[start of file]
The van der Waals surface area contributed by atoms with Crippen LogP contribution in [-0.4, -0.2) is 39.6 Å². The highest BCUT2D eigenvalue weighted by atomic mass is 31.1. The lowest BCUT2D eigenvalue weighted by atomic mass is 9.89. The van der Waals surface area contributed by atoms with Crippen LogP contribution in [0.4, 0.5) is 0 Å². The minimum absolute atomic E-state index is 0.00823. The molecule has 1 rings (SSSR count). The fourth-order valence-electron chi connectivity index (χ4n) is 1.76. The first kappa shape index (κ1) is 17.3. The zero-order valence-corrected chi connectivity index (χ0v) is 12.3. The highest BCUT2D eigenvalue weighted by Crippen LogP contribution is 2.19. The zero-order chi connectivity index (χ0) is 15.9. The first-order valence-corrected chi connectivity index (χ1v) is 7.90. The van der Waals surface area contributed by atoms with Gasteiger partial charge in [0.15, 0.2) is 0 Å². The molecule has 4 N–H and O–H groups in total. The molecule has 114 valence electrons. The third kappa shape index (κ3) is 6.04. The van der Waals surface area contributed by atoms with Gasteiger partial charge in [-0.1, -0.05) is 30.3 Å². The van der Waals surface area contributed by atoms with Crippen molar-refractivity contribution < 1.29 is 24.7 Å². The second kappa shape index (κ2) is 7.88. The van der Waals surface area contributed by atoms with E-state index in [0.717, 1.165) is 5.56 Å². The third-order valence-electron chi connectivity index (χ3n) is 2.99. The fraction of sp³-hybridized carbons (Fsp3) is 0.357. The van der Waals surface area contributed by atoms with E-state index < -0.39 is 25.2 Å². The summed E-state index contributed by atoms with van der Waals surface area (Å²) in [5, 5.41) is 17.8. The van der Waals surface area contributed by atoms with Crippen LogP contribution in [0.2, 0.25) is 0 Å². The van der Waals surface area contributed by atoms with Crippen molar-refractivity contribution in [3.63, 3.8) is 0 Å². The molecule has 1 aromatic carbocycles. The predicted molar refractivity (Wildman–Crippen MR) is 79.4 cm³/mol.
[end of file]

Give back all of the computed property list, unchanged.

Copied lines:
The van der Waals surface area contributed by atoms with Crippen LogP contribution in [-0.4, -0.2) is 39.6 Å². The highest BCUT2D eigenvalue weighted by atomic mass is 31.1. The lowest BCUT2D eigenvalue weighted by atomic mass is 9.89. The van der Waals surface area contributed by atoms with Crippen LogP contribution in [0.4, 0.5) is 0 Å². The minimum absolute atomic E-state index is 0.00823. The molecule has 1 rings (SSSR count). The fourth-order valence-electron chi connectivity index (χ4n) is 1.76. The first kappa shape index (κ1) is 17.3. The zero-order valence-corrected chi connectivity index (χ0v) is 12.3. The highest BCUT2D eigenvalue weighted by Crippen LogP contribution is 2.19. The zero-order chi connectivity index (χ0) is 15.9. The first-order valence-corrected chi connectivity index (χ1v) is 7.90. The van der Waals surface area contributed by atoms with Gasteiger partial charge in [0.15, 0.2) is 0 Å². The molecule has 4 N–H and O–H groups in total. The molecule has 114 valence electrons. The third kappa shape index (κ3) is 6.04. The van der Waals surface area contributed by atoms with Gasteiger partial charge in [-0.1, -0.05) is 30.3 Å². The van der Waals surface area contributed by atoms with Crippen molar-refractivity contribution < 1.29 is 24.7 Å². The second kappa shape index (κ2) is 7.88. The van der Waals surface area contributed by atoms with E-state index in [0.717, 1.165) is 5.56 Å². The third-order valence-electron chi connectivity index (χ3n) is 2.99. The fraction of sp³-hybridized carbons (Fsp3) is 0.357. The van der Waals surface area contributed by atoms with E-state index < -0.39 is 25.2 Å². The summed E-state index contributed by atoms with van der Waals surface area (Å²) in [5, 5.41) is 17.8. The van der Waals surface area contributed by atoms with Crippen LogP contribution in [0.2, 0.25) is 0 Å². The van der Waals surface area contributed by atoms with Crippen molar-refractivity contribution in [3.63, 3.8) is 0 Å². The molecule has 1 aromatic carbocycles. The predicted molar refractivity (Wildman–Crippen MR) is 79.4 cm³/mol.